total = ast.literal_eval(num1) + ast.literal_eval(num2)
TypeError: unsupported operand type(s) for +: 'int' and 'list'
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As another exercise, accept one or more numbers as input arguments. Calculate and display the following details about the input — sum, product and average.

In-place editing with fileinput

To edit a file in-place, the fileinput module comes in handy. Here's a program that loops over filenames passed as CLI arguments (i.e. sys.argv[1:]), does some processing and writes back the changes to the original input files. You can also provide one or more filenames to the files keyword argument, if you do not wish to pass them as CLI arguments.

# inplace_edit.py
import fileinput

with fileinput.input(inplace=True) as f:
    for ip_line in f:
        op_line = ip_line.rstrip('\n').capitalize() + '.'
        print(op_line)
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Note that unlike open(), the FileInput object doesn't support write() method. However, using print() is enough. Here's a sample run:

$ python3.9 inplace_edit.py [io]p.txt

$ # check if files have changed
$ cat ip.txt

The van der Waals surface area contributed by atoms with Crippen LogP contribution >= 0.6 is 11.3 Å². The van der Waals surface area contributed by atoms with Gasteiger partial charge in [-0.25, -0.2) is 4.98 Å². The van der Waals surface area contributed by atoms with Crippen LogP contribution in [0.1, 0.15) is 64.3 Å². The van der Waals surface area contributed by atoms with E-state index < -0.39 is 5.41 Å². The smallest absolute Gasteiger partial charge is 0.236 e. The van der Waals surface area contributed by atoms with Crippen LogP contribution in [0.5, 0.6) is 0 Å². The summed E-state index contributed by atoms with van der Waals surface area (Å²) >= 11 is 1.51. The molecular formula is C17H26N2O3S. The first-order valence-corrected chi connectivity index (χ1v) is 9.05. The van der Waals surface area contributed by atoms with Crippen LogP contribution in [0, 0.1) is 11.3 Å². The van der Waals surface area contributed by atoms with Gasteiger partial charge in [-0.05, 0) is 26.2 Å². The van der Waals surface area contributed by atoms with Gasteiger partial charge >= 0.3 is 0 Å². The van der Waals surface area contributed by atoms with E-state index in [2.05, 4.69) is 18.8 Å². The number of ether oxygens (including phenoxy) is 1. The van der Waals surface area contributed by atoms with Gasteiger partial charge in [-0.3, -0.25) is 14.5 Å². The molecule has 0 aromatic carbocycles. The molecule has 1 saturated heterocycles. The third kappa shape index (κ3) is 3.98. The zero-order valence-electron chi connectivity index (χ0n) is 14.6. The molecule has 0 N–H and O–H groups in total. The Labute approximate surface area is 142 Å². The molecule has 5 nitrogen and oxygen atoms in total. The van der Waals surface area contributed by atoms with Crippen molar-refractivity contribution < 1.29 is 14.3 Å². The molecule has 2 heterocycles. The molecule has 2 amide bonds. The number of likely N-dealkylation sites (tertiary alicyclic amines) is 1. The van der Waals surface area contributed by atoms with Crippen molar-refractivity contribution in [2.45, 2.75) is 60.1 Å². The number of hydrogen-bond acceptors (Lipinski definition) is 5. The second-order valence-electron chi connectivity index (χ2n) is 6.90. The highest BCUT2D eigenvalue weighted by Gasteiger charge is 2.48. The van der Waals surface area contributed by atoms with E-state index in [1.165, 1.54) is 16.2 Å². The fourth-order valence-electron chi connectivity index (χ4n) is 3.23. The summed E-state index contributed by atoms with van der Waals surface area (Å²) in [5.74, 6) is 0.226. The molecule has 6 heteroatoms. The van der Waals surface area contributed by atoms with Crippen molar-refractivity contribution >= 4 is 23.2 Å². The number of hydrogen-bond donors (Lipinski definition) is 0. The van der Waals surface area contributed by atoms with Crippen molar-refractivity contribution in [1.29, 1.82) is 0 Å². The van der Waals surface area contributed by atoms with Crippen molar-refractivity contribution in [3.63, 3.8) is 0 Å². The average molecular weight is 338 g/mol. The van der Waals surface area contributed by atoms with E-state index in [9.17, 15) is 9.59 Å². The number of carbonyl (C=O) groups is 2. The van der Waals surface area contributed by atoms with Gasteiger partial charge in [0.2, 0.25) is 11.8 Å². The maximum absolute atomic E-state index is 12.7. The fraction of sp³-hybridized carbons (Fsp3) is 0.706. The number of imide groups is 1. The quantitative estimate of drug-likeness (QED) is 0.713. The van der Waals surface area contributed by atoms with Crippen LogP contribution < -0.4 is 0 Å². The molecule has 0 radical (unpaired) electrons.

Hi there.
Today is sunny.
Have a nice day.
$ cat op.txt
This is a sample line of text.
Yet another line.

$ # if stdin is passed as input, inplace gets disabled
$ echo 'GooD moRNiNg' | python3.9 inplace_edit.py
Good morning.
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As inplace=True permanently modifies your input files, it is always a good idea to check your logic on sample files first. That way your data wouldn't be lost because of an error in your program. You can also ask fileinput to create backups if you need to recover original files later — for example, backup='.bkp' will create backups by adding .bkp as the suffix to the original filenames.

argparse

sys.argv is good enough for simple use cases. If you wish to create a CLI application with various kinds of flags and arguments (some of which may be optional/mandatory) and so on, use a module such as the built-in argparse or a third-party solution like click.

Quoting from docs.python: argparse:

The argparse module makes it easy to write user-friendly command-line interfaces. The program defines what arguments it requires, and argparse will figure out how to parse those out of sys.argv. The argparse module also automatically generates help and usage messages and issues errors when users give the program invalid arguments.